Catholicism & The Marriage That Never Was
Catholic canonical law is clear:
Kidman is forbidden from remarrying, in this case to country singing star Keith Urban, since she was married to Tom Cruise. For 10 years. A little too long to plead temporary insanity, no?
That union not only was never annulled, but Nicole and Tom had two children, appeared in the buff on the cover of Time magazine, did steamy sex scenes together and . . . well, you get the idea.
But guess what? In the eyes of the Roman Catholic Church, Kidman and Cruise were never married!
This is because the nuptial uniting the two stars was a scientology ceremony at the altar of, er . . . L. Ron Hubbard. In the eyes of the church, it was not a spiritual ceremony, but merely a legal one.
So a church that continues to coddle pedophile priests declares that Ms. Moulin Rouge didn’t need an annulment, which saved her and it the embarrassment of having to deal with the entire issue.
Besides which, having an A-List personality like Kidman or Frank Sinatra (with three remarriages, the fourth performed by Cardinal Cooke) in your flock is terrific publicity.
This is not personal. While I think Cruise is a ding-a-ling, I adore Kidman, who has proven that she is more than another pretty face by taking on demanding roles and succeeding admirably in some of them.
I had to get in line behind the entire Australian news media and my favorite Catholic blogger, Andrew Sullivan at The Daily Dish, on the nuptials sans annulment bit, but I feel no shame. I will leave that to the priest who married Kidman and Urban over the weekend in Sydney.Some bemused Catholics shared their views with Andrew.
Just as a baptism performed in the name of the John, Paul and Ringo would not be valid, a wedding not performed according to the proper form also would not be valid. At least this is how the Pastor at my church described it in a recent church bulletin (suggesting that Catholics who had not been married in the church would need to have their marriage convalidated).
I love my church. Its rules are inviolable and eternal, except when they're not. Kidman . . . didn't even have to seek an annulment. But the stricture against a Catholic's divorce and remarriage is absolute - and a Catholic who obeyed the rules all along, and got married in a Catholic first wedding, would be denied the sacraments and barred from re-marrying in church. I guess because I am deemed objectively disordered by my own church, I haven't been as aware of this transparent nonsense as I should have been.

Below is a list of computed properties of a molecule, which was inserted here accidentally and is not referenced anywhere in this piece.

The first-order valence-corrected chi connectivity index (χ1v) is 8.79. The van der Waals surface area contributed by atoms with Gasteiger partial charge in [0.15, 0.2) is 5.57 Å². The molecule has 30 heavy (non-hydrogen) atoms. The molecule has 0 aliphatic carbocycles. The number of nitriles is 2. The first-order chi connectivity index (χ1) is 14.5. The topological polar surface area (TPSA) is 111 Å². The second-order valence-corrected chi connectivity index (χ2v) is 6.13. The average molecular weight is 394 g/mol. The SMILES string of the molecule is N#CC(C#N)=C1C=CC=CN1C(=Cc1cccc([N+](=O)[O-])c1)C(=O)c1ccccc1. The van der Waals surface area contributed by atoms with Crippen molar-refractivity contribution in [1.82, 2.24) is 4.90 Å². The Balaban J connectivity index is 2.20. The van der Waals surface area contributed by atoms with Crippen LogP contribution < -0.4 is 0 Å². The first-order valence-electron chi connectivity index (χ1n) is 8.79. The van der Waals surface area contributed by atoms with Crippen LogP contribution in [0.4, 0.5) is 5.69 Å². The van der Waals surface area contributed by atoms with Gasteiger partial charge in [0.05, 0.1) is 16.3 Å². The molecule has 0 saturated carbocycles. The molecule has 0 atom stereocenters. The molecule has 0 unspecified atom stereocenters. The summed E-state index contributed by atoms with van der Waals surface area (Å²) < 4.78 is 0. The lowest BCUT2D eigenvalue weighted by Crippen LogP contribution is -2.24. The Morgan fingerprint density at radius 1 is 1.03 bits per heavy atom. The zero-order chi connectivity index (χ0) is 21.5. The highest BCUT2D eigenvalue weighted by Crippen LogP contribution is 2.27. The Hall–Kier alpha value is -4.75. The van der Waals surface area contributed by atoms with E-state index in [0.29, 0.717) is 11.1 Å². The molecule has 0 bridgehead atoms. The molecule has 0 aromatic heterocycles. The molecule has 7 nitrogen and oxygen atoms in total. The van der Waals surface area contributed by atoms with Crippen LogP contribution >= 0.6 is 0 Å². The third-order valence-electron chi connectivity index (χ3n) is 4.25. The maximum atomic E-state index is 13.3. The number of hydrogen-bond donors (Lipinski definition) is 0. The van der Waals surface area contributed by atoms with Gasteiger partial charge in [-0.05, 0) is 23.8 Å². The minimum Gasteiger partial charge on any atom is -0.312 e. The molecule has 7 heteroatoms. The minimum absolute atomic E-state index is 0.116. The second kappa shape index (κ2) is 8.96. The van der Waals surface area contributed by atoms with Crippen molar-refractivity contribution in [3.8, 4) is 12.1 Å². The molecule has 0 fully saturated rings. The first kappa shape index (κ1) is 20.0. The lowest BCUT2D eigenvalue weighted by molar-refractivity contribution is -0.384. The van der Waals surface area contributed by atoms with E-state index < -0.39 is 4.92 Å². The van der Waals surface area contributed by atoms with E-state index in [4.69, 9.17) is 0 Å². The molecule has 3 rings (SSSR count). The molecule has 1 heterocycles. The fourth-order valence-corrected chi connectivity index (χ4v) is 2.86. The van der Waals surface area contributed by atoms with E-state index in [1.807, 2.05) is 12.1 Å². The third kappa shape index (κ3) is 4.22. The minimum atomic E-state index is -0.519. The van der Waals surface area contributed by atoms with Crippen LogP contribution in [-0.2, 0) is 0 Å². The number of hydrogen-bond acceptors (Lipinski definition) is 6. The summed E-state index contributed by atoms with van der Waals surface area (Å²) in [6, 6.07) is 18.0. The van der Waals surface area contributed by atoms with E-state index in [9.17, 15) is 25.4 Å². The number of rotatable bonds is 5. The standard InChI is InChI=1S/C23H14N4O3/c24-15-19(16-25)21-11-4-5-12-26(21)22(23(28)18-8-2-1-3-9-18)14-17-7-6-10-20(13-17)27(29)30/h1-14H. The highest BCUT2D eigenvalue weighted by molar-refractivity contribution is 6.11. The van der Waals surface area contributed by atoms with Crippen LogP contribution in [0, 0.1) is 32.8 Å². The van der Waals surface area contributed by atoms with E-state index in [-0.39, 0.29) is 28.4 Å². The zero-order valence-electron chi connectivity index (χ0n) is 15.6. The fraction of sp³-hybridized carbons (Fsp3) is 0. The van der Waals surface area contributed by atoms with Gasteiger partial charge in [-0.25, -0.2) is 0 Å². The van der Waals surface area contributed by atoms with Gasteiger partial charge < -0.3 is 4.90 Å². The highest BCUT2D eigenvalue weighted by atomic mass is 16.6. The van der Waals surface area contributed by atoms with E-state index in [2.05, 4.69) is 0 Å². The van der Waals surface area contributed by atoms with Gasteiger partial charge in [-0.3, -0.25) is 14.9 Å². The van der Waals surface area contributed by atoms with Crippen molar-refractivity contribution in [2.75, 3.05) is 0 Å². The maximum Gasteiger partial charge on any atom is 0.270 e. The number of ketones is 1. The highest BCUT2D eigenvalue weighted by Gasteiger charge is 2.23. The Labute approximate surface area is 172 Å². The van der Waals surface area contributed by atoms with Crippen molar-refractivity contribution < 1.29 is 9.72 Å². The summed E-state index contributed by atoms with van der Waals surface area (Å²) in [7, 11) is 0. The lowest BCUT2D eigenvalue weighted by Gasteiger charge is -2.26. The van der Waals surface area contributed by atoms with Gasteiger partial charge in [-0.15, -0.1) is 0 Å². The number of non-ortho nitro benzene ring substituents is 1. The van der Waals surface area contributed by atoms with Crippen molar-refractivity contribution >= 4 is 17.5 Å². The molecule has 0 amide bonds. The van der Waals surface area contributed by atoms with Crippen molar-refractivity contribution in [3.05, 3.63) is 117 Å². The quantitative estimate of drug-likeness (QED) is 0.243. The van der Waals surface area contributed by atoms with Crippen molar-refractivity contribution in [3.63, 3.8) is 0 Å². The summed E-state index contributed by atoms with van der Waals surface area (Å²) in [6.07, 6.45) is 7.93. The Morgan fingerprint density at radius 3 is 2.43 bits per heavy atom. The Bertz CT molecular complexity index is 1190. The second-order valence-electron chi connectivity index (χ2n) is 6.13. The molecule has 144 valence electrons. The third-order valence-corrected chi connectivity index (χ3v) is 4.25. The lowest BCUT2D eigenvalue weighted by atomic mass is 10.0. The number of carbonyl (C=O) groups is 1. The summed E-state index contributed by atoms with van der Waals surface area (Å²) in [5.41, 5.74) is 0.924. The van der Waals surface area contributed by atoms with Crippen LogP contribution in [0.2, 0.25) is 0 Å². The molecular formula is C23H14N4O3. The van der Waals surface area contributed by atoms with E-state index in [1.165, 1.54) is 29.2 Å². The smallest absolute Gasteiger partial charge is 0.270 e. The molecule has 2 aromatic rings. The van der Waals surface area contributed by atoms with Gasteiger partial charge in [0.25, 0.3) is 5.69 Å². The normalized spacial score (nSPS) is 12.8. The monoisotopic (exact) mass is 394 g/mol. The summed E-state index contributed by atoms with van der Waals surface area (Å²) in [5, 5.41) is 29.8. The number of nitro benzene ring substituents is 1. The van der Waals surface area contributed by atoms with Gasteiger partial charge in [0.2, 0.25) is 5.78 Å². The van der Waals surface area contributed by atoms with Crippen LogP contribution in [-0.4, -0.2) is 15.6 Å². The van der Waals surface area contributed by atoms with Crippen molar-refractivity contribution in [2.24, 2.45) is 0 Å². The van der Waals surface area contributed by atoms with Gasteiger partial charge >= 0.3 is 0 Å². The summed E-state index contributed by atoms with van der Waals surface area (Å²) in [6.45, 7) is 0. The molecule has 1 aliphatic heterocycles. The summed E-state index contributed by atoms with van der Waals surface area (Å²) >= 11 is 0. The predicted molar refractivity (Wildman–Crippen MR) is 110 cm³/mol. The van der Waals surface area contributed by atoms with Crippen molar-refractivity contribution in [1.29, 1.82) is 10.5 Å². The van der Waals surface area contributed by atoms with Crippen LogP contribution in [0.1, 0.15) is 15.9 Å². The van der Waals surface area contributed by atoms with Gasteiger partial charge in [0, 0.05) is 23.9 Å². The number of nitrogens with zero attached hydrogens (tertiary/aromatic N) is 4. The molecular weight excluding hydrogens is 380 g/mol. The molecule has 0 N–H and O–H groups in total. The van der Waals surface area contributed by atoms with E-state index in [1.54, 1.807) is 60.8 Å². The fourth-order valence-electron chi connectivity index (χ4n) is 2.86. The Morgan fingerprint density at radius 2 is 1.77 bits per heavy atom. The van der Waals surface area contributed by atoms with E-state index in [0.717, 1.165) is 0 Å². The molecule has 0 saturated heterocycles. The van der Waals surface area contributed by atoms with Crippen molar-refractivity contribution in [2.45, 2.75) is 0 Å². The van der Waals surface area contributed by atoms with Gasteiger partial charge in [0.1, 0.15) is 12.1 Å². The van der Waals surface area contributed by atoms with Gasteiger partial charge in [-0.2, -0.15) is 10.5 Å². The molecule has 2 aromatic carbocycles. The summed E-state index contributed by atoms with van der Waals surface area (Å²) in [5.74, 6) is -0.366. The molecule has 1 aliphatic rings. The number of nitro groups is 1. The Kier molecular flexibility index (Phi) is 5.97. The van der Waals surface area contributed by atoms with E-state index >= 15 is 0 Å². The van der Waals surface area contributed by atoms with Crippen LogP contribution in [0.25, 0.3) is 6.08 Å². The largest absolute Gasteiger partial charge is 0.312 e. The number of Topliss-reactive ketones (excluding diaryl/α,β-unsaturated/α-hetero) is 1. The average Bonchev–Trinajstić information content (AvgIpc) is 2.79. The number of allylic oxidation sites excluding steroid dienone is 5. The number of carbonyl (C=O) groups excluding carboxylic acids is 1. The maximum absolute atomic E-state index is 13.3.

How quaint all this preoccupation with the canon law seems today. But think how many lives the Catholic Church has stunted and twisted over the years by forcing people to jump through these hoops.And still another:
Delighted you have recently discovered the wonderful miasma of RC marriage and annulment rules. As an Episcopal clergman recently observed: "There is nothing that has a greater hold on the minds of people than ignorance fraught with technicalities."
In Philadelphia, where I labored as an editor and reporter for many years, the church's priests baptized, blessed and buried mobsters, the latter after they were gunned down in the internecine warfare that gripped that city’s crime family during the 1980’s and much of the 90’s.
The mobsters, in turn, give lavishly to the church, and one in particular used to throw expensive Christmas parties for his Catholic parish with the profits from drug trafficking and extortion rackets. For years, bicycles and other goodies were distributed by a Mafia Santa Claus and Mafia elves, but the parties ended when he went off to prison.
As regularly as the seasons came and went, the church and Italian America groups would complain to my bosses at the Philadelphia Daily News about its portrayal of these goons.
But not once
Homosexuality be bad. Gay marriages be bad. Catholic remarriages be okay without annulments when we say they be okay. Pedophilia be tolerated unless you’re caught.
This brings me to the tragic story of Mychal Judge, a 68-year-old priest and New York Fire Department chaplain who perished in the
One of my first Kiko’s House blogs was on Father Mike, as everyone called the beloved Benedictine. You can read it here. And weep.